4. Casandro says: July 11, 20091:08 am

    Well quality surely was an issue with this system. The other problem was that this system probably didn’t work, at least not with colour video.

    The problem is simple, to be usefull for a studio all cameras need to be precisely synced to eachother. Otherwise you couldn’t switch or fade between the cameras. To do this you’d need a second link providing the sync signal to the cameras. However both links can only operate at light-speed. Therefore there are delays which, in monochrome pictures would make the picture move a bit to the left or right, in PAL would make the colours fade out and in NTSC would shift the hues completely. Those delays would have to be taken into account at the camera. So the cameraperson would constantly have to adjust the camera, that’s not practicable.

    Today those systems can be done because we can now have free running signal sources. Back then the only way to do something like that would have been to film the picture of another monitor. This has been done, but results in bad pictures. Today we have solid state framestores which can sync anything to anything and even hide drop-outs in the picture to some extend.

  5. -DOUG- says: July 11, 20093:31 am

    NTSC – Never The Same Color
    Always been my understanding that they DID adjust the color at all times. Glad it was before my time.

    I think they already had some pre-frame synchronizers in 1964. As we know them was almost a decade way, but there was live transmissions at the scene of disasters were occuring in the 1950′s. I’m thinking the first, right here in Southern California, was in 1949. All people were told at the time is there was a ‘Collection of little black boxes’ that made it all possible. They had some way of locking in. But I guess these broadcasts suffered some lip sync problems because they were delaying the frame of video until just the right moment, and the audio didn’t have lock in problems so there was no delay.

    It just amazes me that the 2″ Quad system didn’t need a Time Base Corrector. Later formats would struggle to lock in even with the TBC’s.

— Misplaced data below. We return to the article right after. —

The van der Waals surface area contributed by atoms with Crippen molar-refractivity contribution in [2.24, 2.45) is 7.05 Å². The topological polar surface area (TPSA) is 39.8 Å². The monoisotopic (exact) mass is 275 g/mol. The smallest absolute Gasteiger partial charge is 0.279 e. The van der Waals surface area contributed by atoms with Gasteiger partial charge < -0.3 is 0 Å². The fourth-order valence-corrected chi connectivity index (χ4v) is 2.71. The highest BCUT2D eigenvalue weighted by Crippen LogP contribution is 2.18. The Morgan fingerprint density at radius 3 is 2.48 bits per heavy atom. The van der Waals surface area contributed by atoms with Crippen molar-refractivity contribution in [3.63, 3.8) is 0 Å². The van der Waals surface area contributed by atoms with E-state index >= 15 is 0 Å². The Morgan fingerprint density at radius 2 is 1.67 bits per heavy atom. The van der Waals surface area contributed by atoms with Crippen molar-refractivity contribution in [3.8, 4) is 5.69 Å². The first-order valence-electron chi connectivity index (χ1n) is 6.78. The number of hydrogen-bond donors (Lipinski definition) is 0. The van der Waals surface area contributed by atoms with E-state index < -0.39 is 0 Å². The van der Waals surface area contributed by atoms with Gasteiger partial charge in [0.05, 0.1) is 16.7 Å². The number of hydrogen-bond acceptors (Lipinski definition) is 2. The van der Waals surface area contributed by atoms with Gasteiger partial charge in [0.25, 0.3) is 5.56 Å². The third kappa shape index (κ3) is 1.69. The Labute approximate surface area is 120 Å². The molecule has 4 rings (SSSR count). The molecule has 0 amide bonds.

Amazes me more that there’s almost nothing about early TV online. I was thinking I was going to find who invented the frame sychronizer and when, info on live remotes, etc., and absolutely nothing came up when I searched. I would have at least expected to find ‘The Legend of the Blue Banana.’

  6. Casandro says: July 11, 200912:01 pm

    Well althought NTSC certainly has problems with unprecise recievers, colour television in general had it’s problems well into the 1970s. For example at the 1972s olympics the “Zauberspiegel” used to show television in colour had to be alligned daily. Convergence was a really big problem back then.

    Well storing a frame in 1964 either meant storing it on a CRT or on a disk. The second is not quite usefull for synchronisation.
    What German stations did until the early 1990s when they switched to local programming was to just not care about synchronisation and simply flip the switch. As this only happened twice per day it was completely acceptable.

    2″ Quad actually needed a TBC for colour. But the mechanics were so precise they only needed to compensate yitter of a fraction of a line.
    Well one source might be Tim Stoffel, but he’s mostly specialiced in VTRs.

  7. Mike says: July 13, 20097:26 pm

    Doug, you might enjoy this site:
    http://www.pharis-video…
    The site is difficult to navigate but has some great old broadcast equipment.